A: Culture can be defined in different ways, but it is a living thing that exists within the organization and often defies conventional definitions. Attitudes, values, mindsets and of course behaviours all feed into cultural dynamics. This is why the early stage definition of the ideal culture, in our view, should explore many different facets (such as those demonstrated in the webinar) but the exploration process also should illuminate the potential diversity of views of same within the executive team or key stakeholder group. This is often where cultural dynamics can entail oppositional views around values, norms, etc., even if those individuals agree on the ultimate commercial and strategic objectives. MRG provide an approach called Strategic Directions that very effectively surfaces all of these factors and provide greater clarity and unanimity about which specific behaviours best epitomize the type of practices needed to positively reflect the types of values and mindsets most needed in the organization.

Q: In light of your description of behaviors vs competencies in the LEA™, how would you describe “skills”?

A: For the purposes of the research used in the webinar, skills refer to the 27 competencies measures in the 360 version of the Leadership Effectiveness Analysis (LEA 360). These competencies provide rating of the effectiveness of the leader on a 1 to 7 Likert scale, using input from their Boss(es), Peers and Direct Reports.

Q: [In regard to the behavior profile of leaders who are effective at managing diversity] When we look at their low feedback score, does that mean they give critical feedback less?

A: There are two implications here, one is relative to another important behaviour indicated in the research. The lower range of feedback associated with more effective leaders in the relevant competency simply means that are more selective in when/the extent to which they provide feedback to others. The research indicates that Communication was a behaviour emphasized by the more effective leaders, which is really about setting clear expectations from the outset. In short, what this means is the early stage expectations-setting if probably more important that later stage or downstream feedback, which might be somewhat after the fact. It’s a question of timing as well as content.

Q: I guess an entrepreneurial culture would nurture a group of intrapreneurs. I suspect they are different from entrepreneurs, such as less self-oriented?

A: There might well be differences but we would need to look in more details to see where exactly (and to what extent) such differences might exist.

Q: How effective are companywide culture surveys?

A: By themselves, they have little effect. How well they are designed, what insights they provide and how the company actions those insights are the real measures of effectiveness. Cultural change has to live within the day-to-day experience of being a part of an organization, and that change has to be in service of the strategic and commercial priorities of the company. Building change into process and sustaining the changing trajectory is where longer term effective change is achieves. A culture survey by itself is therefore only one step (and potentially an important one), but it needs the right supporting conditions to translate good intentions into meaningful and effective change.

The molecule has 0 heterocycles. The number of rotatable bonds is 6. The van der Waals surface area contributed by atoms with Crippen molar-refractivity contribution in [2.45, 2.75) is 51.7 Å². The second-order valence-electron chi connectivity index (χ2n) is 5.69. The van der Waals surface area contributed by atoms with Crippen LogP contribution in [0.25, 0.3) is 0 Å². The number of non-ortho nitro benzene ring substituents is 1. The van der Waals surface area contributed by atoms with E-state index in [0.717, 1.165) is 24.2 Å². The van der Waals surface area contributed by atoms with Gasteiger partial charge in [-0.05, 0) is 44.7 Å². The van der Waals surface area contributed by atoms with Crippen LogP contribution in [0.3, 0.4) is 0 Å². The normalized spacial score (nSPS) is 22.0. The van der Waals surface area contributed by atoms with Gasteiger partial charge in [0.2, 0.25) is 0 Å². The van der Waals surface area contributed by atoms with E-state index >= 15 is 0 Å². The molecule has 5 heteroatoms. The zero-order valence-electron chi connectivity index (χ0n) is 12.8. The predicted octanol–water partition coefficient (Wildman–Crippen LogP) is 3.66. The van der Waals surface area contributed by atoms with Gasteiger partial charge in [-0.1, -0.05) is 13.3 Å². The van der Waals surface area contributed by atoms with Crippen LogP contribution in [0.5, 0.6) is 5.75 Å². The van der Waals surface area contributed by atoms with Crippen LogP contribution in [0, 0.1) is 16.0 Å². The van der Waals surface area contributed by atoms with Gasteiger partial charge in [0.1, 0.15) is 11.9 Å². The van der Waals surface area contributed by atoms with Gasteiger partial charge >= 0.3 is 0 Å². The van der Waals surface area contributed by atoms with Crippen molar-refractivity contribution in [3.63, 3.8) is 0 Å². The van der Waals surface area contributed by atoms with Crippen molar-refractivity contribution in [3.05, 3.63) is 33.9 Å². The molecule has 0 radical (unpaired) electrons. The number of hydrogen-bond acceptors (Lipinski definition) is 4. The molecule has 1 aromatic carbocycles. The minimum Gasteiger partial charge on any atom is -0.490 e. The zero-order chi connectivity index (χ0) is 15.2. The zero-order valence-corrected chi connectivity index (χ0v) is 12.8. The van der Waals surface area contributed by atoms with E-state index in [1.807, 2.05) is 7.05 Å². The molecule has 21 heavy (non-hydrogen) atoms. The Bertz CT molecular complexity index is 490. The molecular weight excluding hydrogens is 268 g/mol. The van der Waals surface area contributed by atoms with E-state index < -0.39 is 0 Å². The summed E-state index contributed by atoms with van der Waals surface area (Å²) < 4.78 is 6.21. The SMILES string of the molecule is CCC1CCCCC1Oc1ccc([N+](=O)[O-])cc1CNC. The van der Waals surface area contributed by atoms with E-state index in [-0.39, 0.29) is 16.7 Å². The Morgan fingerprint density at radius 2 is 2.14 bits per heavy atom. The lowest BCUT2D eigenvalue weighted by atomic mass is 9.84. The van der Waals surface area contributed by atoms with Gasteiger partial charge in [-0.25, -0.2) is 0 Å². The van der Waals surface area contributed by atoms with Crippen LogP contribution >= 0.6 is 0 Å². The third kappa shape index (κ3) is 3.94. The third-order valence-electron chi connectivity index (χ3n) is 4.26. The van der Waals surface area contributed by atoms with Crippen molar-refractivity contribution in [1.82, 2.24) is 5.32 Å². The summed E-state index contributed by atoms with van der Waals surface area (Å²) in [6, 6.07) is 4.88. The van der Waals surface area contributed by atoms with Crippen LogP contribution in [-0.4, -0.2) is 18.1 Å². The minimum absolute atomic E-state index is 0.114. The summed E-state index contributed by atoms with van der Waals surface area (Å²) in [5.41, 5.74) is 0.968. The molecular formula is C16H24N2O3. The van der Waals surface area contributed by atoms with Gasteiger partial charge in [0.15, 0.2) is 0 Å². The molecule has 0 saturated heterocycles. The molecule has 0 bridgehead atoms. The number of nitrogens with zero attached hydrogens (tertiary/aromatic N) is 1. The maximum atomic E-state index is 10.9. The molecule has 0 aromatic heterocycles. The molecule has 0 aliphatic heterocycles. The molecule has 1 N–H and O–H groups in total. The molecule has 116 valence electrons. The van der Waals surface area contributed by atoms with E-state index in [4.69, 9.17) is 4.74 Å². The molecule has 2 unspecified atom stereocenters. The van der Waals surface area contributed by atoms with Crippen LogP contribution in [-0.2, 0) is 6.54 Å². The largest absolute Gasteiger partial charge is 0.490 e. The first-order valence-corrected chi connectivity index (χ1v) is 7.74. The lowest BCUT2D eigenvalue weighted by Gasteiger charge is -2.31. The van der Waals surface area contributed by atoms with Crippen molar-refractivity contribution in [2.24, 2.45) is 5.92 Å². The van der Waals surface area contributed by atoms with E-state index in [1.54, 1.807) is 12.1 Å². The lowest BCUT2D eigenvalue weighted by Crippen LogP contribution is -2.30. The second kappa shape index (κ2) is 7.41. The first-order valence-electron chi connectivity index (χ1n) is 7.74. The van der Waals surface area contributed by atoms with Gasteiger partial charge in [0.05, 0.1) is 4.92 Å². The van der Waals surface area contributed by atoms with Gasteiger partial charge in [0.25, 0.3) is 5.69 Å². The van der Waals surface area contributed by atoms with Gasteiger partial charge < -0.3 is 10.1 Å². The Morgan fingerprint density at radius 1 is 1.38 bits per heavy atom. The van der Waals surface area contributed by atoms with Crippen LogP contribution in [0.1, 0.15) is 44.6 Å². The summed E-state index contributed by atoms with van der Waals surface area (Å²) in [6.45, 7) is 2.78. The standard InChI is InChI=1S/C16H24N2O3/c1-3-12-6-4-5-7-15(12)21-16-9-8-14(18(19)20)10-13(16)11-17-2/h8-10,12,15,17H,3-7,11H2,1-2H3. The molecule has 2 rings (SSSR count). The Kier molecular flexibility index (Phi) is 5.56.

Q: How long would a typical journey take to get to the practice stage? Have you attempted to do this online?

A: There are too many practical and contextual considerations involved to identify a typical time frame. It also depends on what types of processes already exist in the organization, how sophisticated they are, or whether the company is in fact starting more or less from scratch. It can be harder to change an entrenched culture or to move fully to the practice stage if they have never embedded the essential cultural practices into their selection and development models, their performance management and reward systems, and such like. This is one reason why I often start a process by assessing where the company is on its cultural journey and what supporting conditions will be needed in order to move from positive aspiration to actual practice. I have never tried to do this type of work exclusively online, but there is often a good degree of remote or virtual engagement.

 


(Are you part of the MRG network? Log into the MRG Knowledge Base once to access the full MRG research library.)

Also, if there’s anything we at MRG can do to help support you or advise you as you transition to more online coaching, training, and facilitation, please don’t hesitate to reach out. We’re all working through this together (even if we’re apart!).


About the author

Lucy is the Head of Marketing at MRG. She's a passionate people person who talks with her hands even when she's on the phone. She will not rest until everyone on earth has taken their IDI.

Connect on LinkedIn


guest
0 Comments
Inline Feedbacks
View all comments